How Do We Get There?

Applying the latest technology to the traditional “desks in a row” model rather than creating powerful new learning experiences is simply perpetuating the same norms in education with more expensive tools (Martin, 2018). Thus, it’s not enough to have technology available in the classroom, we need to create opportunities for students to engage with it and use it as a supplement to soft skills like creativity and perseverance that they need to succeed.

Claire Cummings, a teacher who dabbled with a start-up in her spare time, learned firsthand what students will face in the real world, and has modified her classroom to operate more like a company. Students sit where they want instead of in rows of desks. They rotate through stations and work at their own pace, learning grit as they learn technical skill. Cummings also let students contribute to their curriculum.

By turning her students’ passion for video games into a project, where they had to create and showcase a game of their own design, Cummings empowered her students to play an active role in the learning process, and exposed them to real-world skills such as incorporating user-feedback and modifying their creation to improve the final product.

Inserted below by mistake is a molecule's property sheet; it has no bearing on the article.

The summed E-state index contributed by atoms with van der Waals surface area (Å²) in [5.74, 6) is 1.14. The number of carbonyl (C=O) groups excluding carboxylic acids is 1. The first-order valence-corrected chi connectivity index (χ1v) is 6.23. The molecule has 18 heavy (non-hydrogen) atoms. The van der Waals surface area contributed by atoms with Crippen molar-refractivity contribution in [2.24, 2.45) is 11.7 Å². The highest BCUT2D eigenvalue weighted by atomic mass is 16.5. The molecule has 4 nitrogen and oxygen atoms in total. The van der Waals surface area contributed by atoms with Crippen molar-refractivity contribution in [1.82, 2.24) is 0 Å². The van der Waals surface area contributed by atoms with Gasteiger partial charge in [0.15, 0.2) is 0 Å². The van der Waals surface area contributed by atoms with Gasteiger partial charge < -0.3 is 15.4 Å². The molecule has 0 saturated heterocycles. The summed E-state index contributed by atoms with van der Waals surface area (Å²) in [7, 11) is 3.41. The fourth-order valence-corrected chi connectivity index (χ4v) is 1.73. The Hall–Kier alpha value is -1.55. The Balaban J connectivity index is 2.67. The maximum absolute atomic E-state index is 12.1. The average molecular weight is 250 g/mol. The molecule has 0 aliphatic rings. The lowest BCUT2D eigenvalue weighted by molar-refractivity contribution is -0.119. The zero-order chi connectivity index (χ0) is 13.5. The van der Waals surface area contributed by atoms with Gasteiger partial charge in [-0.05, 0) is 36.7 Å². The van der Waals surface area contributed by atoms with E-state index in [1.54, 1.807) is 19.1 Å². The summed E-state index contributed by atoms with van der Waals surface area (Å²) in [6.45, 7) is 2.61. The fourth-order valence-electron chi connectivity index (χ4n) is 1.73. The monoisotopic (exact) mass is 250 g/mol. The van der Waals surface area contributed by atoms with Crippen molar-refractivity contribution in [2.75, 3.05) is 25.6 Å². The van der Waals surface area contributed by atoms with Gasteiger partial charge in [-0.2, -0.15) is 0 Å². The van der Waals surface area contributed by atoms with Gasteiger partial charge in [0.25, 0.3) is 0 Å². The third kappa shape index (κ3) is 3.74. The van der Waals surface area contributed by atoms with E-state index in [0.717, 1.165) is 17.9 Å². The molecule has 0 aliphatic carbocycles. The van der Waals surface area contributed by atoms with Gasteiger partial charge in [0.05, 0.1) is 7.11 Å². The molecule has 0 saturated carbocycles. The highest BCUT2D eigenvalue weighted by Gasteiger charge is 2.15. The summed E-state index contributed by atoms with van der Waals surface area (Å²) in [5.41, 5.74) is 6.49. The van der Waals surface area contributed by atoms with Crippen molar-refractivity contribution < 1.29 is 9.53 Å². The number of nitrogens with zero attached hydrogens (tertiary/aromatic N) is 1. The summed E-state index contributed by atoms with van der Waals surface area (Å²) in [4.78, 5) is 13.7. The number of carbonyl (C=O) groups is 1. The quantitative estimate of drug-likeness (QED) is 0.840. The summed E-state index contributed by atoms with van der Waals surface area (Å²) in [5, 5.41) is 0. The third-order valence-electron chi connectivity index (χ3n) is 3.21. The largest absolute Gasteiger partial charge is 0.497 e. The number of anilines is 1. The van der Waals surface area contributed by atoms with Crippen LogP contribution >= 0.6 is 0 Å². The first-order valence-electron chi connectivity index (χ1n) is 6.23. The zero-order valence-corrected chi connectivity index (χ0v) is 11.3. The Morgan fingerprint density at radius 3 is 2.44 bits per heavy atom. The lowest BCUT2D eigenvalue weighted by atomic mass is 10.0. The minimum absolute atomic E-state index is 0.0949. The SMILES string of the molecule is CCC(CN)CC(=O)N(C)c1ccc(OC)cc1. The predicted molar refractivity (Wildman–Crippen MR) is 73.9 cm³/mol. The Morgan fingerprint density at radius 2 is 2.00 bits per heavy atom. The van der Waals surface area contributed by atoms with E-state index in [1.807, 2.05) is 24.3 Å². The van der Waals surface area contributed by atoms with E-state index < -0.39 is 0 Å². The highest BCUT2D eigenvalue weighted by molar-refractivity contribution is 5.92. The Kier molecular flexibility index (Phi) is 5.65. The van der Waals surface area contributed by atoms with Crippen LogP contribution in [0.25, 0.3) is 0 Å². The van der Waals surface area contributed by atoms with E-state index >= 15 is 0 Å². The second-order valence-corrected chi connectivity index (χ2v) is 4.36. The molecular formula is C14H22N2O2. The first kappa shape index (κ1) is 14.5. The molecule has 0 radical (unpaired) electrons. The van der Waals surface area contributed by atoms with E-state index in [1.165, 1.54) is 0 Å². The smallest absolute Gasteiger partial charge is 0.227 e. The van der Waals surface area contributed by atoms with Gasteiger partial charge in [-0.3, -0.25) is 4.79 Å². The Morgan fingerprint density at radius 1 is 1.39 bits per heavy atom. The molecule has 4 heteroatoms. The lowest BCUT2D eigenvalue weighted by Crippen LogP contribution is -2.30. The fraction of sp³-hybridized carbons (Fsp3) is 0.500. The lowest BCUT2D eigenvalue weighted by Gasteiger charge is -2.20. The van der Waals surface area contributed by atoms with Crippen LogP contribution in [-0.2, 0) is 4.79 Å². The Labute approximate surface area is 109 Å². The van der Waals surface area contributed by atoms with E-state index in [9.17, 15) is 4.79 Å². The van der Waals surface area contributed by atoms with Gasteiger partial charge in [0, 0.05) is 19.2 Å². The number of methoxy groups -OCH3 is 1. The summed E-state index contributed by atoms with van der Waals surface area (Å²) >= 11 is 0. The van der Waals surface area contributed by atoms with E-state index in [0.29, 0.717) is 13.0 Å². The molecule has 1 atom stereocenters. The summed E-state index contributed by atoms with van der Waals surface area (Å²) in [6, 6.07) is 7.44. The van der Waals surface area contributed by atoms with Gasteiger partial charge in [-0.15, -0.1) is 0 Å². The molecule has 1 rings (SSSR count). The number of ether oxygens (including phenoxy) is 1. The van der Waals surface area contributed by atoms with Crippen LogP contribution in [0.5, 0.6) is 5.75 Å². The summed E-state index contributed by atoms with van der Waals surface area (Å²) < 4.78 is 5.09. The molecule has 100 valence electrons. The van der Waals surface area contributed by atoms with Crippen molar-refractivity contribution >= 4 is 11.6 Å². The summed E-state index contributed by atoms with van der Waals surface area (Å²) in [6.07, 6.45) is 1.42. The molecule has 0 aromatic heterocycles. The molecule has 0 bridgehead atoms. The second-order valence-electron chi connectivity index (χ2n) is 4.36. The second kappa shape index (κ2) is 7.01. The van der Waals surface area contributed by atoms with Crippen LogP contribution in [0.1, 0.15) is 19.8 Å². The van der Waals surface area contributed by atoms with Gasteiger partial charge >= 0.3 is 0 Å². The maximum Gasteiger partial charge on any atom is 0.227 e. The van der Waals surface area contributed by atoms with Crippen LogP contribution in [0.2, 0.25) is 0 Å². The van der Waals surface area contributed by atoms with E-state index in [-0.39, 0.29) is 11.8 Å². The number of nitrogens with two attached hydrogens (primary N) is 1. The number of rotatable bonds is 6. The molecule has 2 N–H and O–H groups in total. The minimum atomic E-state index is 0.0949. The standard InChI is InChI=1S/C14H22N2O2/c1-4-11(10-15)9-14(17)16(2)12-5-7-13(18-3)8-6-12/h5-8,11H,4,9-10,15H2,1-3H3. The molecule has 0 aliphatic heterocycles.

This self-directed learning, where children pursue their own interests with little or no imposed curriculum, is just one example of how teachers can use technology to create new opportunities for learning. Much like Google’s “Genius Hours,” where employees are encouraged to spend part of their day exploring anything that piques their curiosity, students can be encouraged to use the classroom tools at their disposal to let their imaginations run wild, and embrace the curiosity that will inspire a love of learning.

Giving students the opportunity to pursue their own interests helps foster traits such as personal responsibility, initiative, creativity, curiosity, critical thinking and the ability to communicate well with people regardless of status (Gray, 2017). This is because self-directed learners find subjects and means of study that match their interests and skill level rather than focusing on skills like memorization that are becoming obsolete.

Case Study: Finland

Another new classroom model, phenomenon-based learning, comes from Finland. Long known for being at the forefront of the education system, Finland is once again offering an example of how we might transform the classroom to better prepare students for the jobs of the future.

The phenomenon-based learning system, which eliminates the divide between subjects and encourages students to look at a particular concept through a variety of lenses,  promotes 21st- century skills like critical thinking, creativity, innovation, teamwork and communication (Brown, 2017).

Under this model, students are given a broad topic such as the global economy, which may lead to exploration of history, languages, geography, politics, science and environmental studies. Students pursue the topic in the manner that appeals to them, so that one student may explore concepts relating to importing/exporting of natural resources while another may look at how mining those natural resources might impact the environment.